Well okay then Today it works In which…

Well, okay then! Today it works! In which case, I may well go ahead and do what I said I would do right at the inception of this blog, which is to post small updates regularly. Microblogging, even! (Who needs Twitter?!)

My life is currently consisting of trying to keep up with housework (not my forte), and essentially procrastinating the rest of the time. If I can get myself together, I will do some NanoPrep next, before I have to go and pick up my kids from college.

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I said I wouldn’t be posting every day…

I said I wouldn’t be posting every day, but I did just want to try out this interface on the front page of the blog again to see if it works today. So, testing, testing 123!

Writing Again?

Hello, I just thought I would write a quick update to say that, since my circumstances have changed again for the better, I plan to restart blogging and writing generally. I am also planning to write for NaNoWriMo as well though, so don’t expect daily posts or anything!

As you can see, I have updated the theme to something streamlined, which I thought would tidy everything up (since I made the mistake of importing all my other blogs here, and then changed my mind because all the new pages messed it all up. I can fix it, but it would take a lot of work).

However, the super streamlined interface on this theme does not appear to be working. If anybody has knowledge of this, please let me know – is it something I’m doing wrong, or is the theme outdated?

So I’m currently using the original WP Admin interface, which I prefer, but I see that WordPress are advertising a new, new editor (is it a brand new one, or are they trying to push the new one they brought out a few years ago? I hate that one). If the new editor is good, please let me know! And let me know if I can try it and change my mind, since it appears that is my thing. Changing my mind.

Am I mad to have so many different blogs? Can I possibly maintain them? I don’t know.

Let me know if there are any topics you would like me to address.

LLAP – Kathryn x

Not Lazy, Crazy or Stupid

This is the first post I have managed to organise this year.

I have started 17 separate blogs and websites just on WordPress, and I haven’t posted on any of them for months. I thought amalgamating them all here would help but I think it might possibly have made it all worse.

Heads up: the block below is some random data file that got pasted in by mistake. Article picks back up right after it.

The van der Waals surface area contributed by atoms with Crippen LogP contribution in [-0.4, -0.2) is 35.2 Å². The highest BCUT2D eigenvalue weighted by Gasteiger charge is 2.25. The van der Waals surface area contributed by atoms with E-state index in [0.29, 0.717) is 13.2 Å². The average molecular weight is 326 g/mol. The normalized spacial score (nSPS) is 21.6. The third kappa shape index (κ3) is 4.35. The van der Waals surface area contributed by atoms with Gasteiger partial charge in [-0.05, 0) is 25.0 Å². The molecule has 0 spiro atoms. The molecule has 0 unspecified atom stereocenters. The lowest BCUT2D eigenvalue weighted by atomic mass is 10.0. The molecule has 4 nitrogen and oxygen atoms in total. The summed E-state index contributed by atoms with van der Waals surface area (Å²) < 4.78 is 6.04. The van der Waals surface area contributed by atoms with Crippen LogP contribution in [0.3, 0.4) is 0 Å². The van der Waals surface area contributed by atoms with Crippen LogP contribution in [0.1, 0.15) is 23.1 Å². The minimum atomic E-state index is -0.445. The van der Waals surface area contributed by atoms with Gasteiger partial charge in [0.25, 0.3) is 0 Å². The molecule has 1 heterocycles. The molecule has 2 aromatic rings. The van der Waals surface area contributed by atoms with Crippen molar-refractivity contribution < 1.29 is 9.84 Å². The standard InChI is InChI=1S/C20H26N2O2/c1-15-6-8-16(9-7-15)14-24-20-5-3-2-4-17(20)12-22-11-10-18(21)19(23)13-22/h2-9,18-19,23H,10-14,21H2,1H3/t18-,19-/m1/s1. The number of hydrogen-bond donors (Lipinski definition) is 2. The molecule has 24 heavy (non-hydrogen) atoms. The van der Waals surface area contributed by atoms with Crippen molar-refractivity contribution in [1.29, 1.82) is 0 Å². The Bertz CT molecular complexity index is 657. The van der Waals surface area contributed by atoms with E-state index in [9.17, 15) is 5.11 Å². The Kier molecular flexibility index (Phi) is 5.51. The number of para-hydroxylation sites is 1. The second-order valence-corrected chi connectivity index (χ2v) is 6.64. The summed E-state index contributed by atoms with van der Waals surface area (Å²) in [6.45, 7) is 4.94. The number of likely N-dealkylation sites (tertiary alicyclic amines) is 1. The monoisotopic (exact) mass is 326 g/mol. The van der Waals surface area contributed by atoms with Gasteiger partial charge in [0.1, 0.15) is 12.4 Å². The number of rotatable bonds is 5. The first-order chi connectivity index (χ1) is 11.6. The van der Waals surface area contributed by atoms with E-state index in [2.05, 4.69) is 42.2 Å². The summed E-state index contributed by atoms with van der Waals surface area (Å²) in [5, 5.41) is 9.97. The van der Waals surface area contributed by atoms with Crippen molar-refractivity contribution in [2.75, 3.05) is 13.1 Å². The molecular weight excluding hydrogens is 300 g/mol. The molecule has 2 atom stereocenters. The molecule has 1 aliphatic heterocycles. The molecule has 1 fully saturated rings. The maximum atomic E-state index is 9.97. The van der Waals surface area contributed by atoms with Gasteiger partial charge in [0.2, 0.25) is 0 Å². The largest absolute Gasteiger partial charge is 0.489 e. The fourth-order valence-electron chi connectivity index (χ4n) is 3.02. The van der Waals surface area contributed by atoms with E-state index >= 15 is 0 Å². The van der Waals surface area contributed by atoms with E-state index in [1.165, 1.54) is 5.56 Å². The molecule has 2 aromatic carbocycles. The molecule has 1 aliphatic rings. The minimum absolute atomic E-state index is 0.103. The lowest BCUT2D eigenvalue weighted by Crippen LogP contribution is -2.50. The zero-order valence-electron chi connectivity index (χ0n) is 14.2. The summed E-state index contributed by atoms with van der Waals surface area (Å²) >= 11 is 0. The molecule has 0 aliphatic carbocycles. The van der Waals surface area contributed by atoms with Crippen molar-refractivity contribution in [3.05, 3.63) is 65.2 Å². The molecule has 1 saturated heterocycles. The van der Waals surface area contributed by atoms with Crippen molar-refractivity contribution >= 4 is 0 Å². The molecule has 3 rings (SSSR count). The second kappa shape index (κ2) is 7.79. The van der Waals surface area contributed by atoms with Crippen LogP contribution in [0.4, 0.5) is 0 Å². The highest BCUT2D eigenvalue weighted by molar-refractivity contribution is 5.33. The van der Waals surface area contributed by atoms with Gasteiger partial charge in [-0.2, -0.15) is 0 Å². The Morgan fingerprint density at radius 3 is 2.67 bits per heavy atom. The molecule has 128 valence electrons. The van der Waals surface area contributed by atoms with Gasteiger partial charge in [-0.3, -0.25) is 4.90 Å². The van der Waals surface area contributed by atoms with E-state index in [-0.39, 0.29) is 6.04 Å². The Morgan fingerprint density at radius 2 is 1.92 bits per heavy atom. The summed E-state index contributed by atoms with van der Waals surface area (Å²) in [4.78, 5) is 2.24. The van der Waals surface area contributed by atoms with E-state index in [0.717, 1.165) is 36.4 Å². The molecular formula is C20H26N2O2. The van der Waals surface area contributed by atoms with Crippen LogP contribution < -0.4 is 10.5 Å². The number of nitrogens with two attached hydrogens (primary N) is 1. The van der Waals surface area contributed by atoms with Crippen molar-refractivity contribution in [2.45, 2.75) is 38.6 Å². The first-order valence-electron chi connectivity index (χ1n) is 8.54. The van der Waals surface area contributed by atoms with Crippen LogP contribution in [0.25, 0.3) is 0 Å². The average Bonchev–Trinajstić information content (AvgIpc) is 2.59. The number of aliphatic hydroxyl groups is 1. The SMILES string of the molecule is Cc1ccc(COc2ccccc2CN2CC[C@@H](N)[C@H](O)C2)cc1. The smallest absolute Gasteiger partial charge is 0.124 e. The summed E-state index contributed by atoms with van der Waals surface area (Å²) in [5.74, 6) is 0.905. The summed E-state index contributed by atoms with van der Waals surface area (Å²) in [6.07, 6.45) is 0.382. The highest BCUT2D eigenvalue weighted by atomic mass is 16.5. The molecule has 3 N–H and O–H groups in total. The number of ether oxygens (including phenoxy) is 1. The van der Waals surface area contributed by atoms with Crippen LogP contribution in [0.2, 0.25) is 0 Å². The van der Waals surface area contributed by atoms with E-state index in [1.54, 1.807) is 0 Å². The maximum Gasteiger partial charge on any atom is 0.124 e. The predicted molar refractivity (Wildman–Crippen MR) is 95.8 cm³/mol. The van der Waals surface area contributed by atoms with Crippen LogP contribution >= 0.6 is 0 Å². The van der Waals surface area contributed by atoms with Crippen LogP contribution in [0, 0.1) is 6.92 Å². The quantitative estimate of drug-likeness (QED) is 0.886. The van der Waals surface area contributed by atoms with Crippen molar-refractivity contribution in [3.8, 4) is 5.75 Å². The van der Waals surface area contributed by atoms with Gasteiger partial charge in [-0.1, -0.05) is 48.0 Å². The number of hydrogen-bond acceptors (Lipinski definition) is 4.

It isn’t due to my life being horrendously empty and boring. It’s quite busy but in fact this is the problem – I have an irresistible impulse to create and start things, but I get overwhelmed really easily and end up doing nothing at all instead.

It’s the same reason why I buy and keep multiple diaries and planners but end up not writing anything in any of them. I can’t even promise I won’t buy any additional ones.

But after a lifetime of believing that I was just a little bit rubbish at everything, “lazy, crazy and stupid”, I finally got confirmation from two counselor/ therapists that in fact I have ADHD. My GP agreed, but she cannot make an official diagnosis.

Sadly, I was told by the same people that “there is no NHS pathway in Cornwall for adults with ADHD” (and the same would appear to be true for Asperger’s, since my eldest has been struggling for over a year now to get the official NHS rubber stamp on that diagnosis.)

What this means in practice is that we have no access to meds unless and until we are in a position financially to pursue a private diagnosis. Well I guess we will just have to start saving our pennies.

In the meantime, it’s a case of muddling along in the mess, physical, mental and emotional, repeating to myself daily, hourly, “I’m not lazy, crazy or stupid, I have ADHD.”

My Halloween Facebook “Coming out” as an ex-fundy, #exvangelical

I had not planned to “come out” like this but I think it is time.

I grew up in a very strict evangelical version of Christianity, and later I spent 15 years in a form of Messianic Judaism which was very much in the same vein.

In some ways fundamentalism is still my ‘comfort zone’, and I have certainly retained some aspects of those beliefs (hopefully the good parts) but I have been on a journey away from that type of thinking for many years.

I am no longer fundamentalist.

I am no longer evangelical.

I am not totally sure I am even still Christian.

I have moved from a 1 to between 3 and 6 in the Dawkins scale. I don’t usually mind or care what other people believe, providing they don’t push it on to others.

If you can be cool with my movement away from what you believe, then I’m happy to remain friends. But if you feel prompted to warn me that I’m going to hell or anything akin to that, let’s do ourselves a favour and part company.

PTSD

It’s a never ending nightmare
A long dark tunnel
A permanent panic attack
Pain in my chest
Never feeling safe
Down the rabbit hole
Into unreality
I’m reaching out